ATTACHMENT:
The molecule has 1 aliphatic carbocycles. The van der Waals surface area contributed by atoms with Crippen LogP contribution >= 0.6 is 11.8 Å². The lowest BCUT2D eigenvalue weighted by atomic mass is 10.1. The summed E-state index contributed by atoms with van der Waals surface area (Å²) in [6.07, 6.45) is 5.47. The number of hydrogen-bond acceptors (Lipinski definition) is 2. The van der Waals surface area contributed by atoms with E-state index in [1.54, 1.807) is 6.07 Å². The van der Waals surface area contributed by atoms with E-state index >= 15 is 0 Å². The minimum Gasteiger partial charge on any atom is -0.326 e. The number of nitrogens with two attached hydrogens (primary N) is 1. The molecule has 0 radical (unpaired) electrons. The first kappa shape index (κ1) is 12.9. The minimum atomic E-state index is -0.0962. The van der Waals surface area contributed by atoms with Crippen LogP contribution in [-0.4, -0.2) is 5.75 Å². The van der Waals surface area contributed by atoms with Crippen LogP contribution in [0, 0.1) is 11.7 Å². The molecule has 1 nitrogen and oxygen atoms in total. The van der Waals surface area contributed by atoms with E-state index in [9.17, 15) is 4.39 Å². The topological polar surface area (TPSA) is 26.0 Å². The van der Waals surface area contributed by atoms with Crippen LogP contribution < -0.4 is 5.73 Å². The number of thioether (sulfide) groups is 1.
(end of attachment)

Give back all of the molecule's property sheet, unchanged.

The molecule has 1 aliphatic carbocycles. The van der Waals surface area contributed by atoms with Crippen LogP contribution >= 0.6 is 11.8 Å². The lowest BCUT2D eigenvalue weighted by atomic mass is 10.1. The summed E-state index contributed by atoms with van der Waals surface area (Å²) in [6.07, 6.45) is 5.47. The number of hydrogen-bond acceptors (Lipinski definition) is 2. The van der Waals surface area contributed by atoms with E-state index in [1.54, 1.807) is 6.07 Å². The van der Waals surface area contributed by atoms with E-state index >= 15 is 0 Å². The minimum Gasteiger partial charge on any atom is -0.326 e. The number of nitrogens with two attached hydrogens (primary N) is 1. The molecule has 0 radical (unpaired) electrons. The first kappa shape index (κ1) is 12.9. The minimum atomic E-state index is -0.0962. The van der Waals surface area contributed by atoms with Crippen LogP contribution in [-0.4, -0.2) is 5.75 Å². The van der Waals surface area contributed by atoms with Crippen LogP contribution in [0, 0.1) is 11.7 Å². The molecule has 1 nitrogen and oxygen atoms in total. The van der Waals surface area contributed by atoms with E-state index in [9.17, 15) is 4.39 Å². The topological polar surface area (TPSA) is 26.0 Å². The van der Waals surface area contributed by atoms with Crippen LogP contribution < -0.4 is 5.73 Å². The number of thioether (sulfide) groups is 1.